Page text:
Sunday, April 20, 2008

Enough about BPA in plastic bottles - What about BPA in infant formula?

It has been quite a week for BPA. In the five days since the release of the National Toxicology Program report:

Health Canada, the Canadian Health agency announced a move to ban the import and sale of infant bottles made with BPA that will take effect after a 60-day discussion period.

Wal-Mart Canada announced that they will stop selling baby bottles, sippy cups, pacifiers, food containers and water bottles made with BPA immediately.

Wal-Mart announced that they will stop selling baby bottles made with BPA in the US as early as next year.

Nalgene a leading maker of sport water bottles announced that they would phase out the production of bottles containing BPA over the next several months.

Playtex announced that they will convert to BPA-free material by the end of the year, immediately suspend distribution of products made with BPA to all Canadian retail partners and distribute 1 million samples of their BPA-free Drop-Ins Original Nurser System.

In addition, the major networks ran several stories this week, including this ABC News segment.

While all of this is great news for consumers, with the focus primarily on plastic bottles, which are relatively easy to identify and avoid, many people remain unaware of potential exposure from food containers lined with BPA, which have been found by the Environmental Working Group to release the chemical in even higher concentrations. Watching the coverage unfold this week, it was hard not to think that this media blitz is just a diversion from the bigger issue of BPA exposure resulting from canned foods and the current Congressional investigation into the FDA's recommendations on the use of BPA.

But it's Sunday so let's set aside the conspiracy theories and focus on what you can do to minimize exposure to BPA.

Simple Sustainable Strategies to Minimize BPA Exposure

  • Don’t feed your child canned liquid formula. (powder is cheaper anyway)

  • Don’t eat or serve canned foods. (fresh fruit and vegetables are better for you anyway)

  • Don't use bottles with the numbers 3 or 7 in the recycling symbol on the bottom, although not all contain BPA. (number 1, 2 and 4 plastics do not have BPA)

  • Don’t microwave food in plastic containers. (even if they are BPA free other chemicals leach into food when microwaved)

  • Don't use old or scratched plastic bottles.

  • Don't wash plastics in the dishwasher.

  • Use glass bottles and containers for storage and long trips.

  • Use BPA free baby bottles to feed your child.
Interesting Facts About BPA
  • Usage of BPA is regulated by the FDA and International Safety Regulations. (Ref)

  • In the U.S. more than 2.3 billion pounds of BPA is manufactured annually. (Ref)

  • Nearly half of the BPA produced in the US is produced in Texas in plants owned by Dow, Bayer and Hexion Specialty Chemicals. (Ref)

  • The plastics industry in the United States accounts for more than $379 billion dollars in annual shipments and directly employs 1.1 million people. (Ref)

  • The business of chemistry is a $635 billion enterprise. It is one of the nation’s largest exporters, accounting for ten cents out of every dollar in U.S. exports. (Ref)

  • The EPA sets the safe level of BPA exposure to 50 micrograms per kilogram of body weight per day (µg/kg/day). (Ref)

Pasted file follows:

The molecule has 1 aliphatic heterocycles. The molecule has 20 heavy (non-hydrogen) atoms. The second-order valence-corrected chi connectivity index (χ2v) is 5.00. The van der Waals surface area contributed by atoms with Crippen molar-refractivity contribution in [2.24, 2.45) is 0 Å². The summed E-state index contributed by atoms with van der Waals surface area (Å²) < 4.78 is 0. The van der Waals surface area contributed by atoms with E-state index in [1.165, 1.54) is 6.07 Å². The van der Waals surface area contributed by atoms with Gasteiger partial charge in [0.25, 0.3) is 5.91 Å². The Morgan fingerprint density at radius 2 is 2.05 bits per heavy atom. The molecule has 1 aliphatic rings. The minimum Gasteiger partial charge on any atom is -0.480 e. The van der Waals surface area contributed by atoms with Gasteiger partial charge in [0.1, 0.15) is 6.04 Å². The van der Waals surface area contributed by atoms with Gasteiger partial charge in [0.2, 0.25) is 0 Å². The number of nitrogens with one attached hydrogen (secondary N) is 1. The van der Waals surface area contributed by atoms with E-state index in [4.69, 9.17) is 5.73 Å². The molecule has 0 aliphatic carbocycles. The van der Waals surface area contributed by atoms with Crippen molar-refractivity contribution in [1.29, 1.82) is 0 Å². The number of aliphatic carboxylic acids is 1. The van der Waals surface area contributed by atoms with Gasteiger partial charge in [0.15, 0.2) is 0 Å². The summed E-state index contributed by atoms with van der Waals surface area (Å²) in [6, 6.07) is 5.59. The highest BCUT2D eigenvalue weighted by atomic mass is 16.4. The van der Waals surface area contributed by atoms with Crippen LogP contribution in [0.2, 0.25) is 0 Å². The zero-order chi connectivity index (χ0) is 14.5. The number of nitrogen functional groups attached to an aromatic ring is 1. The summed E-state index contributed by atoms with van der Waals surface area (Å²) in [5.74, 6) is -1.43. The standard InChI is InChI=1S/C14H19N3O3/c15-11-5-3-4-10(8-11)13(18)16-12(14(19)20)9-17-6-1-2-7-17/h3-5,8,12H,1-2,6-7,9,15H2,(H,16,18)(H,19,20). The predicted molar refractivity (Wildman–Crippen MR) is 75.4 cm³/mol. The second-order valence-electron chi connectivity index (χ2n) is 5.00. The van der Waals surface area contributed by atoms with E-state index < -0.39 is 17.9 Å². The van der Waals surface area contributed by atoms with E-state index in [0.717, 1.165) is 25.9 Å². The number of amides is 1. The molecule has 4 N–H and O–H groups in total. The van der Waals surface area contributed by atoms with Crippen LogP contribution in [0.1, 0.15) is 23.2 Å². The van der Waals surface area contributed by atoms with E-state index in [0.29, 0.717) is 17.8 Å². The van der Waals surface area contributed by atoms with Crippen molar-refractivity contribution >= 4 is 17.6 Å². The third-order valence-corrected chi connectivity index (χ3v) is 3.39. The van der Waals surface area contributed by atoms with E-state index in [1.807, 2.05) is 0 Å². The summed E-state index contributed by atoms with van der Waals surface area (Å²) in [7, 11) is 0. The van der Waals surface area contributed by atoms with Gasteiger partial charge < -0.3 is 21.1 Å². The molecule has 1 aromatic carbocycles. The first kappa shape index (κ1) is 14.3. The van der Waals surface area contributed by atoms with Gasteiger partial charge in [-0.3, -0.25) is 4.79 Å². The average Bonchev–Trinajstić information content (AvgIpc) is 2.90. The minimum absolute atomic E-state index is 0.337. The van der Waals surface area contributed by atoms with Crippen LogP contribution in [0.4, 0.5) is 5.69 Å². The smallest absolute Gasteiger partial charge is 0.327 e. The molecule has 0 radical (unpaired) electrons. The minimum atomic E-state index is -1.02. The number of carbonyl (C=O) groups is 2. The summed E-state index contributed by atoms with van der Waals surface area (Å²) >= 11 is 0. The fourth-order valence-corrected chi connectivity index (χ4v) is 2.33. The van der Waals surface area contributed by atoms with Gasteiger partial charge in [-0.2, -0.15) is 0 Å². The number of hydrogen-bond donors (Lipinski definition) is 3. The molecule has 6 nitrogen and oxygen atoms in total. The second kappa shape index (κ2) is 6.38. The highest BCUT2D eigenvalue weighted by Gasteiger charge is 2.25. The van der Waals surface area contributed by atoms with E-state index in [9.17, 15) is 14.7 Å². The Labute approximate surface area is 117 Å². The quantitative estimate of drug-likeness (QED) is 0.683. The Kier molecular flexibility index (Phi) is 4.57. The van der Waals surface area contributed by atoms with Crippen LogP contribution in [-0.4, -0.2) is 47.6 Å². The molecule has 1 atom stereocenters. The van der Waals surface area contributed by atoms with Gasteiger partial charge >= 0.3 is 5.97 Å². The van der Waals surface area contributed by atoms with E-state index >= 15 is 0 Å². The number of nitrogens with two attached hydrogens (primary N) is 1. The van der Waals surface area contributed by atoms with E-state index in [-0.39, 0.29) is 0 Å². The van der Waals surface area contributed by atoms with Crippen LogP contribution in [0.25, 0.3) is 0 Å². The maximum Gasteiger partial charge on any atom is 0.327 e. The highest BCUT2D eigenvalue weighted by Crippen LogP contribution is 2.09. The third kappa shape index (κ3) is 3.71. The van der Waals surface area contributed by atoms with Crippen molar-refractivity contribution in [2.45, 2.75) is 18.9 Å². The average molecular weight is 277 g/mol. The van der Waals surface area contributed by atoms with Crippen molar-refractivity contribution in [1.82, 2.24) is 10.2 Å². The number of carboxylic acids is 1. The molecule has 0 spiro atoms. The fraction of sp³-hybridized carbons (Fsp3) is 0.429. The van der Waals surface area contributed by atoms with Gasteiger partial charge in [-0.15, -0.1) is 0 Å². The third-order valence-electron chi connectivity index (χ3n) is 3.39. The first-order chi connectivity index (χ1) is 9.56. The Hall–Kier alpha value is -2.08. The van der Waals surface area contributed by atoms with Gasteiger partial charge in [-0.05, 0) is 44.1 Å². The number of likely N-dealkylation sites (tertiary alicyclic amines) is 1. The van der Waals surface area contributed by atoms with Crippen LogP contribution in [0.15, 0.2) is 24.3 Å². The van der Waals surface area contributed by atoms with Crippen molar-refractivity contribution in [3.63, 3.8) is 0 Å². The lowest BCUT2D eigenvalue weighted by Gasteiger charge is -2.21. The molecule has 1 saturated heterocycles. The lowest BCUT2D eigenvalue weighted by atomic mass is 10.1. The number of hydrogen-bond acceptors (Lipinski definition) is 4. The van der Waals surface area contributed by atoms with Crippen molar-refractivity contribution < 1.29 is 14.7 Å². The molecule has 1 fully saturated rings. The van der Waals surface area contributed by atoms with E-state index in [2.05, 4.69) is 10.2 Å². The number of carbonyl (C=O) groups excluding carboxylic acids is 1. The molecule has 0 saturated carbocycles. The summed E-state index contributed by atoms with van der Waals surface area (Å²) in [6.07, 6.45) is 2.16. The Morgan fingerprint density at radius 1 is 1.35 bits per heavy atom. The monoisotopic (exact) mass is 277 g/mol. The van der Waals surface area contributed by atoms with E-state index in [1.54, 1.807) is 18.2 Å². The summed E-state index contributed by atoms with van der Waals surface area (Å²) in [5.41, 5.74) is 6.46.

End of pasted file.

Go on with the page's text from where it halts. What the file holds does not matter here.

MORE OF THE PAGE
• BPA has been found to have hormone disrupting effects in studies on animals and human cancer cells at levels as low as 2-5µg/kg. (Ref)

  • Infants fed canned formula with bottles containing BPA can consume quantities up to 13 µg/kg/day. (Ref)

  • BPA was found in 93% of the 2,517 participants in a CDC study. The participants registered BPA levels between 0.4 µg/L and 149 µg/L with 57.4% of the participants with levels falling between 0.2 µg/L–20.6 µg/L. (Ref)
After conducting the research there are several questions that I still am seeking answers to including:
  1. When mothers are breast feeding is BPA passed through to breast milk?
  2. Is it possible that the epidemic of childhood obesity is caused by BPA exposure?
  3. Is melamine really safe?
  4. What about the lining in milk, juice cartons?
  5. What about humidifiers?
  6. Is there anything you can do once you have already been exposed?
If you find or know the answers, please comment. Also please provide any additional BPA facts or sustainable strategies to reduce exposure to BPA.


Anonymous said...

this is more of an ethical dilemma. we have a bunch of canned formula that our pediatrician gave us. do we give it away? on one hand, we feel bad about donating formula that could be bad for babies. on the other hand, its free formula..and it's expensive stuff so to throw it away seems wasteful. thoughts?

Sustainable Mom said...

Wow that is a doozy...BPA kind of takes the warm fuzzies out of canned food drives too. But in my opinion, canned food is better than no food. BPA exposure may have some ill effects but starvation leads to death and malnutrition to a whole other host of ills. If you're in NY you can go here, enter your zip at the bottom of the page to find out where to donate.

Anonymous said...

re: does BPA cause childhood obesity?

No, corn syrup does. specifically, soda and every other product we eat containing corn syrup or corn products (almost all food in grocery store, including meat..). and lack of exercise (video games don't count as exercise), etc. Watched a documentary last night called King Corn ( It's about the sickening degree to which we consume corn or corn products in almost EVERY thing we eat (and by we I mean the 99% of America who eats processed food as most of their diet).... anyway, "food" for thought....